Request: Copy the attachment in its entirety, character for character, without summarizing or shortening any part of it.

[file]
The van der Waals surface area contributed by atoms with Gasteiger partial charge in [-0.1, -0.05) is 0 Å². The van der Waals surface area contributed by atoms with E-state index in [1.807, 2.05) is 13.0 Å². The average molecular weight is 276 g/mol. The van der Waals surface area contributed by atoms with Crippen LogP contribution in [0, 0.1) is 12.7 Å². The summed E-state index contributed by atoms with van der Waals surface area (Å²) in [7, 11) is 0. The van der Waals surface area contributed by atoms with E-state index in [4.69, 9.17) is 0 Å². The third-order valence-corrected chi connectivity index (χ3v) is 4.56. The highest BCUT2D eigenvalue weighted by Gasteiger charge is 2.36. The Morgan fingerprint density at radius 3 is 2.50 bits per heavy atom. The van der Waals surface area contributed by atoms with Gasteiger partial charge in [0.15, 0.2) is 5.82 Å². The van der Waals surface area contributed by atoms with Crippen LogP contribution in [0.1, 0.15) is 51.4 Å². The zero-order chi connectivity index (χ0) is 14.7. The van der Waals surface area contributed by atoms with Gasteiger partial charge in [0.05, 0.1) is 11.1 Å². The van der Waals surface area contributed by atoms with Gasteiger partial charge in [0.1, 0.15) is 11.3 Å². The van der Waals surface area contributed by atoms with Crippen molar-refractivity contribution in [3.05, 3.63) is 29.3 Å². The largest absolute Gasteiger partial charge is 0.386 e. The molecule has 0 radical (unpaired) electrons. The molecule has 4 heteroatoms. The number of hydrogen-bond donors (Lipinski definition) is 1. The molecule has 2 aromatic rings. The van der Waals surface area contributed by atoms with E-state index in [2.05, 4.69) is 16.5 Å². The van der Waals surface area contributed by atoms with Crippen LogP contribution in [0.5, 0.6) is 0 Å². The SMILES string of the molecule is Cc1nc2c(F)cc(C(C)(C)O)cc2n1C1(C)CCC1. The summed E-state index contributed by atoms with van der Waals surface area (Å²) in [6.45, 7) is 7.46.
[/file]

The van der Waals surface area contributed by atoms with Gasteiger partial charge in [-0.1, -0.05) is 0 Å². The van der Waals surface area contributed by atoms with E-state index in [1.807, 2.05) is 13.0 Å². The average molecular weight is 276 g/mol. The van der Waals surface area contributed by atoms with Crippen LogP contribution in [0, 0.1) is 12.7 Å². The summed E-state index contributed by atoms with van der Waals surface area (Å²) in [7, 11) is 0. The van der Waals surface area contributed by atoms with E-state index in [4.69, 9.17) is 0 Å². The third-order valence-corrected chi connectivity index (χ3v) is 4.56. The highest BCUT2D eigenvalue weighted by Gasteiger charge is 2.36. The Morgan fingerprint density at radius 3 is 2.50 bits per heavy atom. The van der Waals surface area contributed by atoms with Gasteiger partial charge in [0.15, 0.2) is 5.82 Å². The van der Waals surface area contributed by atoms with Crippen LogP contribution in [0.1, 0.15) is 51.4 Å². The zero-order chi connectivity index (χ0) is 14.7. The van der Waals surface area contributed by atoms with Gasteiger partial charge in [0.05, 0.1) is 11.1 Å². The van der Waals surface area contributed by atoms with Gasteiger partial charge in [0.1, 0.15) is 11.3 Å². The van der Waals surface area contributed by atoms with Crippen molar-refractivity contribution in [3.05, 3.63) is 29.3 Å². The largest absolute Gasteiger partial charge is 0.386 e. The molecule has 0 radical (unpaired) electrons. The molecule has 4 heteroatoms. The number of hydrogen-bond donors (Lipinski definition) is 1. The molecule has 2 aromatic rings. The van der Waals surface area contributed by atoms with E-state index in [2.05, 4.69) is 16.5 Å². The van der Waals surface area contributed by atoms with Crippen LogP contribution in [0.5, 0.6) is 0 Å². The SMILES string of the molecule is Cc1nc2c(F)cc(C(C)(C)O)cc2n1C1(C)CCC1. The summed E-state index contributed by atoms with van der Waals surface area (Å²) in [6.45, 7) is 7.46.